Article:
Join 3,424 readers in helping fund MetaFilter (Hide)

2 posts tagged with archaeology by ewagoner.
Displaying 1 through 2 of 2.

Related tags:
+ (90)
+ (22)
+ (19)
+ (14)
+ (12)
+ (12)
+ (12)
+ (11)
+ (10)
+ (10)
+ (10)
+ (10)
+ (9)
+ (9)
+ (9)
+ (9)
+ (9)
+ (8)
+ (8)
+ (8)
+ (8)
+ (7)
+ (7)
+ (7)
+ (7)
+ (6)
+ (6)
+ (6)
+ (6)
+ (6)
+ (6)
+ (6)
+ (6)
+ (6)
+ (6)
+ (5)
+ (5)
+ (5)
+ (5)
+ (5)
+ (5)
+ (5)
+ (5)
+ (5)
+ (5)
+ (5)
+ (5)
+ (4)
+ (4)
+ (4)
+ (4)
+ (4)
+ (4)
+ (4)
+ (4)
+ (4)
+ (4)
+ (4)
+ (4)
+ (4)


Users that often use this tag:
homunculus (43)
lagado (16)
stbalbach (14)
Rumple (12)
Kattullus (11)
Abiezer (7)
amyms (4)
zarq (4)
y2karl (3)
plep (3)
Miko (3)
paduasoy (3)
filthy light thief (3)
BadMiker (2)
Athanassiel (2)
MartinWisse (2)
jetlagaddict (2)
novenator (2)
Horace Rumpole (2)
grapefruitmoon (2)
blahblahblah (2)
felix betachat (2)
carter (2)
bittennails (2)
mcgraw (2)
ewagoner (2)
luser (2)
Irontom (2)
dfowler (2)

The Mayan common class migrated to the southeast United States?

Massive 1,100+ year old Maya site discovered in Georgia's mountains The archaeological site would have been particularly attractive to Mayas because it contains an apparently dormant volcano fumarole that reaches down into the bowels of the earth. People of One Fire researchers have been aware since 2010 that when the English arrived in the Southeast, there were numerous Native American towns named Itsate in Tennessee, Georgia, South Carolina and western North Carolina. They were also aware that both the Itza Mayas of Central America and the Hitchiti Creeks of the Southeast actually called themselves Itsate . . . and pronounced the word the same way. The Itsate Creeks used many Maya and Totonac words. Their architecture was identical to that of Maya commoners. The pottery at Ocmulgee National Monument (c 900 AD) in central Georgia is virtually identical to the Maya Plain Red pottery made by Maya Commoners.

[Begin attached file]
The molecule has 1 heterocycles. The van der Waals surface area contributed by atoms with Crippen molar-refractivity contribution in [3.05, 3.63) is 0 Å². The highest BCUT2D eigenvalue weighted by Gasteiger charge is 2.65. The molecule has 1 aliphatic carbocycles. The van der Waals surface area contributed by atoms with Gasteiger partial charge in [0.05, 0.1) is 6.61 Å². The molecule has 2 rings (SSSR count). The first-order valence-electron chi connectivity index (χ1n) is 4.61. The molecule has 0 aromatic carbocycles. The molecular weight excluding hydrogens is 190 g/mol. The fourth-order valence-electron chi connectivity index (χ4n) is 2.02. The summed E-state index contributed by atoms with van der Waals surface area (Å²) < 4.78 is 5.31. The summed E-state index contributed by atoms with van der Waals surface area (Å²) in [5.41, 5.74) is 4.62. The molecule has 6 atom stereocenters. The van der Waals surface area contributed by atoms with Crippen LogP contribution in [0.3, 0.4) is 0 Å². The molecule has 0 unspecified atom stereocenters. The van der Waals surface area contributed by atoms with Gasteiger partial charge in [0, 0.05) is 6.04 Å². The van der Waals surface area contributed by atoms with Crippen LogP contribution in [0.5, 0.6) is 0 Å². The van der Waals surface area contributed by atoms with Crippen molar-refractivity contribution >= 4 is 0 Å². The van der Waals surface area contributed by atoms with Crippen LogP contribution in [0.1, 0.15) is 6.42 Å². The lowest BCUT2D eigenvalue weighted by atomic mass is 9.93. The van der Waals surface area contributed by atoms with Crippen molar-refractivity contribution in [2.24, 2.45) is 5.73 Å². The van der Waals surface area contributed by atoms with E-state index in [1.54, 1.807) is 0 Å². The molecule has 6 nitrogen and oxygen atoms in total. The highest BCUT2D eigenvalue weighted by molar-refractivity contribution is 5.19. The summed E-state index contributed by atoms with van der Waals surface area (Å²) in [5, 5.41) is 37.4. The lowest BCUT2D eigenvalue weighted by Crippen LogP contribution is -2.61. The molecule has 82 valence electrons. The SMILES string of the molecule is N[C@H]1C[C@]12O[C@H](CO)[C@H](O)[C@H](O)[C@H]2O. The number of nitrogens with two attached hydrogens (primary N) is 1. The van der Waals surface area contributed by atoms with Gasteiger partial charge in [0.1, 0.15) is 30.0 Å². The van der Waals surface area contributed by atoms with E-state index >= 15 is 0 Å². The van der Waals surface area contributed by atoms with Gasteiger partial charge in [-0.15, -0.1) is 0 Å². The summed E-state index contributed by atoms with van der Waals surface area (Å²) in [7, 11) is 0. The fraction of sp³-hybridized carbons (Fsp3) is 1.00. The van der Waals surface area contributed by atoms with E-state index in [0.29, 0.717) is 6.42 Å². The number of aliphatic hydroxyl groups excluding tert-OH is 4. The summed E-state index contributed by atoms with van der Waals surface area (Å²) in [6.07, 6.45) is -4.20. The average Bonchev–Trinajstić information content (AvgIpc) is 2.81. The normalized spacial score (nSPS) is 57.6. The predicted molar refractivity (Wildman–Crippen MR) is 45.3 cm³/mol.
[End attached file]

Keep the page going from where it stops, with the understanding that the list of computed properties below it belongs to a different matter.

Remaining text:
posted by ewagoner on Dec 22, 2011 - 111 comments

Passport in Time

Passport in Time is a volunteer program of the USDA Forest Service where you can be a real-life archaeologist for a week or just a weekend. There are projects located around the country, around the calendar. With no previous experience, you can help professional archaeologists survey and excavate sites ranging in age from the early 1900s back to the paleolithic. Myself, I helped excavate Pueblo de la Mesa, a pre-Columbian Anasazi site atop a lonely mesa in New Mexico.
posted by ewagoner on Aug 13, 2003 - 12 comments

Page: 1